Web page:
News Peed

Norfolk Man Discovers Portsmouth Still Exists

NORFOLK, Va. — Local resident Mark Buckner was stunned this week to learn that Portsmouth, Virginia is still a city.

Buckner, 25, reacted to the news of Portsmouth’s continuing existence with genuine astonishment. The Hampton Roads city was founded in 1752 and still stands across the Elizabeth River from Norfolk. These facts eluded Buckner, who was bewildered by the revelation that Portsmouth is not a ravaged wasteland of iniquity and despair whose remaining residents hunker down in ramshackle quarters, awaiting their grisly demise from starvation or roving cannibal gangs.

“Mark was convinced that Portsmouth was abandoned after a Chernobyl-like incident,” his friend Jeffrey Wan said. “We pointed out the hotels and high-rises across from the Waterside and said ‘Dude, it’s literally right there. That’s Portsmouth.’” Buckner then responded, “Wait, that’s not Norfolk too? Like, south Norfolk?”

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Portsmouth, home of the Olde Towne Historic District, Portsmouth Naval Medical Hospital, and at least three restaurants, has long languished in the shadow of neighboring cities. Notable former residents include Perry Ellis, who similarly languished in the shadow of other fashion designers, and Chandler Harper, who won a golf championship or something.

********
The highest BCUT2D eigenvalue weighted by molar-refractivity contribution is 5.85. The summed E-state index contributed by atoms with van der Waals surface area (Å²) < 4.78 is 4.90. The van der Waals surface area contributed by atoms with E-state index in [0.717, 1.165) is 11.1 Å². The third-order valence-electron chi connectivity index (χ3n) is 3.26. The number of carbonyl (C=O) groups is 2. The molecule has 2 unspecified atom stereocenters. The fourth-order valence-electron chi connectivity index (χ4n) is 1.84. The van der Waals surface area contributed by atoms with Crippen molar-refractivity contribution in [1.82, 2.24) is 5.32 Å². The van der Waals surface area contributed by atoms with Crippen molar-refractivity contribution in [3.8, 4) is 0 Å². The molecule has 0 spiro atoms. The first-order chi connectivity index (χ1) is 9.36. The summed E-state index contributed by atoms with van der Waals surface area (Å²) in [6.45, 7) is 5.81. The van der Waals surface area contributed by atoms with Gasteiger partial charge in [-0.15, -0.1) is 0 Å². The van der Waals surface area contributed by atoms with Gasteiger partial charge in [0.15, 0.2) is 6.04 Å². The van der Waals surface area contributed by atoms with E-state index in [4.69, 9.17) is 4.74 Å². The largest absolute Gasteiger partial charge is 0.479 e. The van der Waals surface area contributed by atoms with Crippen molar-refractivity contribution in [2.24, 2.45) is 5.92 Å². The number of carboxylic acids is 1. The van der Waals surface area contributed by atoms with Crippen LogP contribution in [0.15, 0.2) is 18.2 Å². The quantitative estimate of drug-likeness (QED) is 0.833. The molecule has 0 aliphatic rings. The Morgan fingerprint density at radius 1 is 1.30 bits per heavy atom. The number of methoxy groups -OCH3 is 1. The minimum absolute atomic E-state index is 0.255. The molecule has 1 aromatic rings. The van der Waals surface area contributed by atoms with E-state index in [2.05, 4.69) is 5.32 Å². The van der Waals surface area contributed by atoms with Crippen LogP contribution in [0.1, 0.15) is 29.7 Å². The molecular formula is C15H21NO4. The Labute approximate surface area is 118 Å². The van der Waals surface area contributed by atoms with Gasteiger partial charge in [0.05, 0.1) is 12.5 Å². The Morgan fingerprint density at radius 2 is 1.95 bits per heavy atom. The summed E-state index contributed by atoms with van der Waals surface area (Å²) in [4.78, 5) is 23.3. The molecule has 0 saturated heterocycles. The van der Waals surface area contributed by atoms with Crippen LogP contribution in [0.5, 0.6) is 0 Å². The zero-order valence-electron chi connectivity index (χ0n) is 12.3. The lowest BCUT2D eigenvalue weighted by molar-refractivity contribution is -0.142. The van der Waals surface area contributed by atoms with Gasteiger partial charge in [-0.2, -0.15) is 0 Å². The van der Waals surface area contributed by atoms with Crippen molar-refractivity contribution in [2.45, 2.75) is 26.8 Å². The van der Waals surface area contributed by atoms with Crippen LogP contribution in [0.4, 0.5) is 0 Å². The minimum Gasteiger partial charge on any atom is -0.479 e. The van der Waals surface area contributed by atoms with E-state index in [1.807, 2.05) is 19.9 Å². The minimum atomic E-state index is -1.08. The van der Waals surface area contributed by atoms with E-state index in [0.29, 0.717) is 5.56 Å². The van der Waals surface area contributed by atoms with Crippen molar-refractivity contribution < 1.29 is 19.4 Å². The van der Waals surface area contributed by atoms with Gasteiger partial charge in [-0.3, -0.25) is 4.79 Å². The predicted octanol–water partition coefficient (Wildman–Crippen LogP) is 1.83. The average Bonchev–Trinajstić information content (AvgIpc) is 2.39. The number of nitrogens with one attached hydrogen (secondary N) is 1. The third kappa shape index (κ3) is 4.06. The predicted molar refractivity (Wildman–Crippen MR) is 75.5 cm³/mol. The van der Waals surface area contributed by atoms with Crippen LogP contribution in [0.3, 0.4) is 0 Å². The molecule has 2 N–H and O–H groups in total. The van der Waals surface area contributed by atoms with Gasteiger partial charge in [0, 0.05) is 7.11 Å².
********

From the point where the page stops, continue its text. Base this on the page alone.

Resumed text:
Buckner, of course, was not aware of this. His girlfriend Chelsea Briggs said, “We even reminded him that he’s been there in the last year. We asked if he remembered that cute little biergarten we went to. He thought that was Norfolk too.”

When reached for comment, Buckner was still gobsmacked. “It’s a shock, really,” Buckner stated. “I thought Portsmouth was dissolved under martial law and repurposed as a place where we send old people and lepers to die.”

Portsmouth has long suffered from confusion with neighboring Norfolk, due in part to its historic naval facility being called, perplexingly, Norfolk Naval Shipyard. Originally named Gosport Shipyard, the facility was captured by Union forces and renamed at the close of the Civil War, according to the 1912 tome “The History of Portsmouth: We Can’t Catch a Fucking Break.”

“It’s like discovering Atlantis,” Buckner said. “If Atlantis was unremarkable, somewhat dingy, and devoid of wonder.”

The city is well aware of its image problem, but its mayor, John Rowe, is optimistic about the future. “We are proud of Portsmouth’s historic buildings, its Walmart, and its many car washes,” he told the Peedmont. “Many people think this thriving city was covered in sulfur after offending the Lord with its wickedness, or that it’s a cesspool of petty drug dealing, lifted trucks, and mutant rednecks, but they are clearly confusing us with Suffolk.”

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